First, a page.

Author: funny

This post may be a paid guest contribution.


  1. I can imagine that’s pretty frustrating. There’s nothing worse than trying to argue with government or worse, a cop, when you know you’re right and they’re wrong. Sometimes it’s just not worth it, or could even hurt you financially and legally if you try to fight it.


  2. I got a ticket in that exact same spot. When the ticket came I photocopied my driver’s license and sent it back to them saying it wasn’t me. They dropped it. They will always drop the ticket if you fight it. They simply cannot prove it was you and since it’s your word vs. the word of a camera…you win.

  3. Hmmm…. I didn’t read the fine print carefully: it says you MAY identify some other driver; it doesn’t REQUIRE that you finger someone else. Apparently you could sign saying it wasn’t you and if asked, just say you don’t know & no one in the family is fessing up.

    Signing on the bottom, though, requires you to perjure yourself. Ethical issue aside, that strikes me as pretty risky.

    Another fine career that’s going nowhere: I’m too wussy to make a good criminal.

  4. Well, one advantage to living in Michigan, I guess, is that you need to have a real live cop capture the offense. There’s none of this camera capturing the offense and getting in the ticket in the mail BS.

    I can imagine the frustration though. I’ve gotten two speeding tickets in my life. Both times I was legitimately speeding. Both times the speed limit on the road got raised within 12 months where I wouldn’t have received a ticket. I guess I was ahead of my time 🙂 My wife has gotten one ticket in her life, for speeding in a school zone during the day where kids would be walking home from school. Only problem, there was no school that day. My wife pointed it out and the office says ‘Oh, I didn’t know’. Oh, really? You can’t see that there are NO KIDS or BUSES around that day? He gave her the ticket anyways. Jerk.

  5. Ick! I’m sorry. I guess that’s one way to raise revenue. But it sure stinks for all the citizens.

  6. @Money Beage – Similar deal where I live in Florida, except they can still ticket you for violating a “county ordinance” instead of a moving violation. Same financial effect, but I guess you don’t have to deal with the hassle of points, traffic school, etc, etc…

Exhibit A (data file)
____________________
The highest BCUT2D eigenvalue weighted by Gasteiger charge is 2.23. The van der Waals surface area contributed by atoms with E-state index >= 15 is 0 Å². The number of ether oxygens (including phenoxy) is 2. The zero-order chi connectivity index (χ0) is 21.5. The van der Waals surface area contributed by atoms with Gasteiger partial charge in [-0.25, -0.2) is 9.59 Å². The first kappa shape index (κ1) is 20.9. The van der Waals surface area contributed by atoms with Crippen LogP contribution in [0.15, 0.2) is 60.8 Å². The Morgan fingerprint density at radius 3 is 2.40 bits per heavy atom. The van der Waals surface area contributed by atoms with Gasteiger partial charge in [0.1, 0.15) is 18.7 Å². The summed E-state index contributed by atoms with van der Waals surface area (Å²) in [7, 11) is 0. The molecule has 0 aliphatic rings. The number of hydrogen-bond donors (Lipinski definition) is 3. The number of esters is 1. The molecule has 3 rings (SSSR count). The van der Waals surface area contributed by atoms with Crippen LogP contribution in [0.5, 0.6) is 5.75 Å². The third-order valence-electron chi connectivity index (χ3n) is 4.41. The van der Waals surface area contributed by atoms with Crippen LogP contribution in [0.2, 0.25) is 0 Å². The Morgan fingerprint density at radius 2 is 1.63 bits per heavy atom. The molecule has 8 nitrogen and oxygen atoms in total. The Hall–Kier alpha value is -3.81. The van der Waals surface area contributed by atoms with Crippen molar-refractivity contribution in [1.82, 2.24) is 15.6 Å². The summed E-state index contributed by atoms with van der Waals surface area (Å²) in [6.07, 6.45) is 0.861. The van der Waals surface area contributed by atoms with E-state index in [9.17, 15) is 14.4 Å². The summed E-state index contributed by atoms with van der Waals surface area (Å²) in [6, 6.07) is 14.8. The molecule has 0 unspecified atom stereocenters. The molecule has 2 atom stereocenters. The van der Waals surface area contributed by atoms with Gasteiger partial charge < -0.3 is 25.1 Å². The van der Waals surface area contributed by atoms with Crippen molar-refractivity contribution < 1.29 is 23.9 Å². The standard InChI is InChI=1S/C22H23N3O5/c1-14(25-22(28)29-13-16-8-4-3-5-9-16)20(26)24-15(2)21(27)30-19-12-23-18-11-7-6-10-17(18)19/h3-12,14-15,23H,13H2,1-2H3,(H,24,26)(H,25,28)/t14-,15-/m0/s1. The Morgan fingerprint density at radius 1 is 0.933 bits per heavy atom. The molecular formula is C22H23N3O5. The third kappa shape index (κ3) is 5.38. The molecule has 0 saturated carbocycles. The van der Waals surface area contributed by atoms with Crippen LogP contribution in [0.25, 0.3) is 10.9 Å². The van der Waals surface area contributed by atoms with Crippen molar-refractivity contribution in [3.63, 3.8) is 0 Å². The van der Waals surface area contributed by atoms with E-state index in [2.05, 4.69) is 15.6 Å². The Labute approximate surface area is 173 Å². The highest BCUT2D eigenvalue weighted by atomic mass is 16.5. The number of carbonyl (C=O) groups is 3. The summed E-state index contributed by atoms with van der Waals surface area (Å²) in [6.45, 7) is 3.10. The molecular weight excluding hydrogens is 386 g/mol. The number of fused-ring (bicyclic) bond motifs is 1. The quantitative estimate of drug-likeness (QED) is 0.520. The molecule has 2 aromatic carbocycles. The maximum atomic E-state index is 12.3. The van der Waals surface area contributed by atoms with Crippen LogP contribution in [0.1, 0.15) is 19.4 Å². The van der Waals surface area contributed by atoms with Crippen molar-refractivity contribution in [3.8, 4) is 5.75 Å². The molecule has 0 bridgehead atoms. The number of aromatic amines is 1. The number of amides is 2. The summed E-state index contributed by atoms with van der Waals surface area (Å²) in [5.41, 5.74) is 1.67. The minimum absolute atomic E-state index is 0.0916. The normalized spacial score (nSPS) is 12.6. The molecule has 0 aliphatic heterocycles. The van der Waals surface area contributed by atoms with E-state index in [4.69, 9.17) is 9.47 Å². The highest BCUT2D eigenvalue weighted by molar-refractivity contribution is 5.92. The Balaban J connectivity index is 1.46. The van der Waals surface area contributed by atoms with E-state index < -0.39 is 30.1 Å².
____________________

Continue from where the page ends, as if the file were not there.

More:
The school thing is a bunch of nonsense – it clearly says “only on school days” on most of the signs. Sucks that the officer was too stubborn to realize his mistake.

  7. I’m betting if you call there’s some form of appeal. You make a pretty good case for it here. Just see if there’s a form. (I know you can appeal normal tickets, why not these?) Then you can just state your argument that the speed limit is not in view until after the camera, but by which point you were already deemed a speed demon and ticketed. If you can’t reasonably see the speed limit, I can’t imagine they can hold you accountable for not obeying it.

  8. @ Abigail: There is a form of appeal: You can ask for a hearing before a judge. Here’s how it works:

    You have one chance to elect driving school, which expunges the ticket from your record, removes the points from your license, and keeps your insurer from resetting your car insurance rates somewhere near the orbit of Venus.

    If you ask for a hearing and you lose — which you probably will — then you are found guilty and you HAVE to pay the fine. By asking for a hearing, you forego your opportunity to escape the expensive consequences of a moving violation, whether or not it’s fair.

    That’s a bigger gamble than I want to take. Going into what likely will be permanent unemployment, I just can’t afford to have my insurance rates go through the roof. They’re already so high I can barely pay the insurance on my house and car plus the taxes on the house. If they go up, I could end up having to sell the house and move someplace cheaper. I think that punishment is a little much for driving 16 miles an over an unreasonably low speed limit.